US 2971748 A
Description (OCR text may contain errors)
Feb. 14, K, ELLEGAST CONTINUOUS MIXER Filed May 20, 1958 3 Sheets-Sheet 1 INVENTOR. KONRAD ELLEGAST A TTORNEYJ Feb. 14, 1961 K. ELLEGAST CONTINUOUS MIXER 3 Sheets-Sheet 2 Filed May 20, 1958 Ill/l I! I I A TTOPNEYj Feb. 14, 1961 K. ELLEGAST CONTINUOUS MIXER 3 Sheets-Sheet 3 Filed May- 20, 1958 \FTOR. KONRAD ELLE 6,457-
w g AT TURNS 5 United States Patent O CONTINUOUS MIXER Konrad Ellegast, Leicblingen, Germany, assignor to Farbenfabriken Bayer Aktiengesellschaft, Leverkusen, Germany, a corporation of-Germany Filed May 20, 1958, Ser. No. 736,599 Claims priority, application Germany July 3, 1957 3 Claims. (Cl. 259-7) The present invention relates to an apparatus for continuously mixing two or more liquids. Mixers are known for the continuous bubble-free mixing of liquids, in which the components to be mixed are fed from below through a mixer housing and are discharged at the upper end. In this arrangement, the measuring out of the components takes place under pressure and the components supplied in smaller quantities are introduced through a nozzle valve into the flowing stream of the main component. If the rates of flow are for example between 100 and 1000 cc. per minute and if the upper mixing ratio is for example 1:60, then the quantity of the secondary component is so small that the main component, of which there can be a flow of up to 60 times the quantity of said secondary component, can pass because of back pressure into the supply pipe of the secondary component, especially when the viscosity of the main component is higher than that of the secondary component. If the prepared mixture has a tendency to solidify, then the supply pipe for the secondary component can become clogged. This is explained in the following example:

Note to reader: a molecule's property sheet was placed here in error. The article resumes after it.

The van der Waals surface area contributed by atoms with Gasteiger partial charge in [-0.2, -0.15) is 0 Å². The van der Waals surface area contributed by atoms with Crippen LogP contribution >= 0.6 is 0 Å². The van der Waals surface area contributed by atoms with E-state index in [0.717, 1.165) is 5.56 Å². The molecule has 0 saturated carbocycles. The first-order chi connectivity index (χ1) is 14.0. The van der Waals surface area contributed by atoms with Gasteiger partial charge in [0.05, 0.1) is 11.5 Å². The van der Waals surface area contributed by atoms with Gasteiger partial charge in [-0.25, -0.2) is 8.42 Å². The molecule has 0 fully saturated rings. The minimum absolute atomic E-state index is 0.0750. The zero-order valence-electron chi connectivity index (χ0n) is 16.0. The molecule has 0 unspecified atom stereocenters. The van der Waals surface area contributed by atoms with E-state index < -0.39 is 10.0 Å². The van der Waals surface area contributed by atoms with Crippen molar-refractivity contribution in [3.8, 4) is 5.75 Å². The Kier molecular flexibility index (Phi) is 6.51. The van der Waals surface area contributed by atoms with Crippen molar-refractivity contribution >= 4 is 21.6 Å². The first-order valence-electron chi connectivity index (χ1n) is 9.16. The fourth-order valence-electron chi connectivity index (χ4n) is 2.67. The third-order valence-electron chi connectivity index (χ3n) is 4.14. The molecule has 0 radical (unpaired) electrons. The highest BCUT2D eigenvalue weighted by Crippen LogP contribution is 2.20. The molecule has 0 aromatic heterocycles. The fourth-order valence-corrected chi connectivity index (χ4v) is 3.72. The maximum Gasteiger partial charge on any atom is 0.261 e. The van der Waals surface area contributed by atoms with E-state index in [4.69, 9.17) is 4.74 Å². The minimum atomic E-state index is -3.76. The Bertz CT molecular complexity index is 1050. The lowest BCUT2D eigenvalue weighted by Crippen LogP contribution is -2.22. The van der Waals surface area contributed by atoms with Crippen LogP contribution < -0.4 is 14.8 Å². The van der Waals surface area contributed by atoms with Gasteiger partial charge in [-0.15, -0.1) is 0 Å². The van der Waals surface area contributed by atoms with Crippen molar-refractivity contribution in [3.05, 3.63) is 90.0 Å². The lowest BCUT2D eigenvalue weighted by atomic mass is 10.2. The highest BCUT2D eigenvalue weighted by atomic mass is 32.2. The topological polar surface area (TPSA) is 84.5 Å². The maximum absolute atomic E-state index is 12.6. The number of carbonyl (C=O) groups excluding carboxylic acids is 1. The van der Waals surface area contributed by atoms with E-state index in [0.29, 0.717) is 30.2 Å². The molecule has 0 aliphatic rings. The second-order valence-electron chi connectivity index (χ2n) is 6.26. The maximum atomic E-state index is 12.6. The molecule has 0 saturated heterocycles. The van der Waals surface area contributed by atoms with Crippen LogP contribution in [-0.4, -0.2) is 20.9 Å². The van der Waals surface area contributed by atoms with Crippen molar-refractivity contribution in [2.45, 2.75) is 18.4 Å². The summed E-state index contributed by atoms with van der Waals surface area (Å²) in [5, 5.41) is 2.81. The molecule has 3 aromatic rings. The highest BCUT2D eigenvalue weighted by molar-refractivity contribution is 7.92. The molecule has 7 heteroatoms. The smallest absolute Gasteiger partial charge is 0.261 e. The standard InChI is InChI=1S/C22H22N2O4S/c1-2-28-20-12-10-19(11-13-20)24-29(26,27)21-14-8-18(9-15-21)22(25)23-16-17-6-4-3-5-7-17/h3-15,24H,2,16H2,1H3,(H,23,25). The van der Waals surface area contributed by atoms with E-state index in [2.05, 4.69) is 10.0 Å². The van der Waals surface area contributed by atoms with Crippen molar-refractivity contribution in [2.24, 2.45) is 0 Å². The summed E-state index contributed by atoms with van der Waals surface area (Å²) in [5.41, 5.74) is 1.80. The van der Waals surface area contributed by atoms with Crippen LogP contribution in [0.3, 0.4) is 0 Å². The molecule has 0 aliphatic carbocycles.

A polyester isocyanate is to have admixed therewith a polyalcohol in the quantitative proportion of (a) 1.6% to (b) 3% of polyalcohol. With a total flow rate of 100 g. per minute, this proportion is therefore (a) 1.6 g. to (b) 8 g. of polyalcohol per minute.
If the rate of flow is increased to 1000 g. per minute then the amount of polyalcohol to be added every minute is 16 g. in case (a) and 80 g. in case (b).
The rate of flow of the polyalcohol therefore varies from 1.6 to 80 g./minute or in the ratio 1:50. Although it is still possible with relatively large quantities of polyalcohol to supply these to the main component continuously and under pressure, this is no longer the case when 1.6 g./minute of polyalcohol are used since there is in practice no longer a continuous flow with this small quantity.
It has now been found that a satisfactory mixing is obtained over the entire range indicated above if the liquids to be mixed are supplied according to the invention axially towards a disc-type stirrer which rotates in a closed housing and has a set of blades upon one face which pump centrifugally and another set of stirrer blades upon its other face which operate centripetally in opposition to the centrifugal blades. By rotation of the stirrer device, a suction is set up in the flow duct of the components, this suction preventing the main component, for example a polyester isocyanate, from entering the flow pipe of the secondary component, for example a polyalcohol.
Novel features and advantages of the present invention will become apparent to one skilled in the art from a reading of the following description in conjunction with the accompanying drawings wherein similar reference characters refer to similar parts and in which:
, 2,971,748 Patented Feb. 14, 1 961,
Fig. 1 is a cross-sectional view in elevation of one embodiment of this invention;
Fig. 2 is a cross-sectional view taken through Fig. 1 along the line 22;
Fig. 3 is a view in elevation of a stirrer disc which is a portion of the embodiment shown in Fig. 1;
Fig. 4 is a bottom plan View of the portion shown in Fig. 3;
Fig. 5 is a top plan view of the portion shown inFig. 3
Fig. 6 is an exploded view of portions of the housing of the embodiment shown in Fig. l; and
Fig. 7 is a cross-sectionalview taken through 'Fig. 6 along the line 7-7.